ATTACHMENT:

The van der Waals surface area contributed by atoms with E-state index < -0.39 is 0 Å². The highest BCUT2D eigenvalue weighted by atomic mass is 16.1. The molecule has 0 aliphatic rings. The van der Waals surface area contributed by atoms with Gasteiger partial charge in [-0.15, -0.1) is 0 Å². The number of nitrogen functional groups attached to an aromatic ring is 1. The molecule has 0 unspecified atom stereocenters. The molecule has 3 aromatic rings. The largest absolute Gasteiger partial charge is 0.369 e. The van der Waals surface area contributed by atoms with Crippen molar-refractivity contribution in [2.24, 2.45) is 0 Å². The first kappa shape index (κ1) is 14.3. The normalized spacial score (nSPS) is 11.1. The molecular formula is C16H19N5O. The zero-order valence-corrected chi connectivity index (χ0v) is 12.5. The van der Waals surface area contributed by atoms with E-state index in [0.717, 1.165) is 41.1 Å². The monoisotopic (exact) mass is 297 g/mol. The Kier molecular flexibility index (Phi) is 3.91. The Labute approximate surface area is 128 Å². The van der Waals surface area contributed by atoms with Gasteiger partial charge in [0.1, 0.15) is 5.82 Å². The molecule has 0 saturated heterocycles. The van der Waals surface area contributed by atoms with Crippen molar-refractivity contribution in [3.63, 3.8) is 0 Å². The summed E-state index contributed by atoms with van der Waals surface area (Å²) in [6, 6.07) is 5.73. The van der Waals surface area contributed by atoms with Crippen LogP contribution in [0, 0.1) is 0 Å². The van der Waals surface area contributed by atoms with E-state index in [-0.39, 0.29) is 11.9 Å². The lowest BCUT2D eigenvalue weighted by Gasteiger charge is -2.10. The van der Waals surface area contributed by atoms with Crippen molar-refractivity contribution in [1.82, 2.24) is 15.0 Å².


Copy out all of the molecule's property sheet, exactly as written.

The van der Waals surface area contributed by atoms with E-state index < -0.39 is 0 Å². The highest BCUT2D eigenvalue weighted by atomic mass is 16.1. The molecule has 0 aliphatic rings. The van der Waals surface area contributed by atoms with Gasteiger partial charge in [-0.15, -0.1) is 0 Å². The number of nitrogen functional groups attached to an aromatic ring is 1. The molecule has 0 unspecified atom stereocenters. The molecule has 3 aromatic rings. The largest absolute Gasteiger partial charge is 0.369 e. The van der Waals surface area contributed by atoms with Crippen molar-refractivity contribution in [2.24, 2.45) is 0 Å². The first kappa shape index (κ1) is 14.3. The normalized spacial score (nSPS) is 11.1. The molecular formula is C16H19N5O. The zero-order valence-corrected chi connectivity index (χ0v) is 12.5. The van der Waals surface area contributed by atoms with E-state index in [0.717, 1.165) is 41.1 Å². The monoisotopic (exact) mass is 297 g/mol. The Kier molecular flexibility index (Phi) is 3.91. The Labute approximate surface area is 128 Å². The van der Waals surface area contributed by atoms with Gasteiger partial charge in [0.1, 0.15) is 5.82 Å². The molecule has 0 saturated heterocycles. The van der Waals surface area contributed by atoms with Crippen molar-refractivity contribution in [3.63, 3.8) is 0 Å². The summed E-state index contributed by atoms with van der Waals surface area (Å²) in [6, 6.07) is 5.73. The van der Waals surface area contributed by atoms with Crippen LogP contribution in [0, 0.1) is 0 Å². The van der Waals surface area contributed by atoms with E-state index in [-0.39, 0.29) is 11.9 Å². The lowest BCUT2D eigenvalue weighted by Gasteiger charge is -2.10. The van der Waals surface area contributed by atoms with Crippen molar-refractivity contribution in [1.82, 2.24) is 15.0 Å².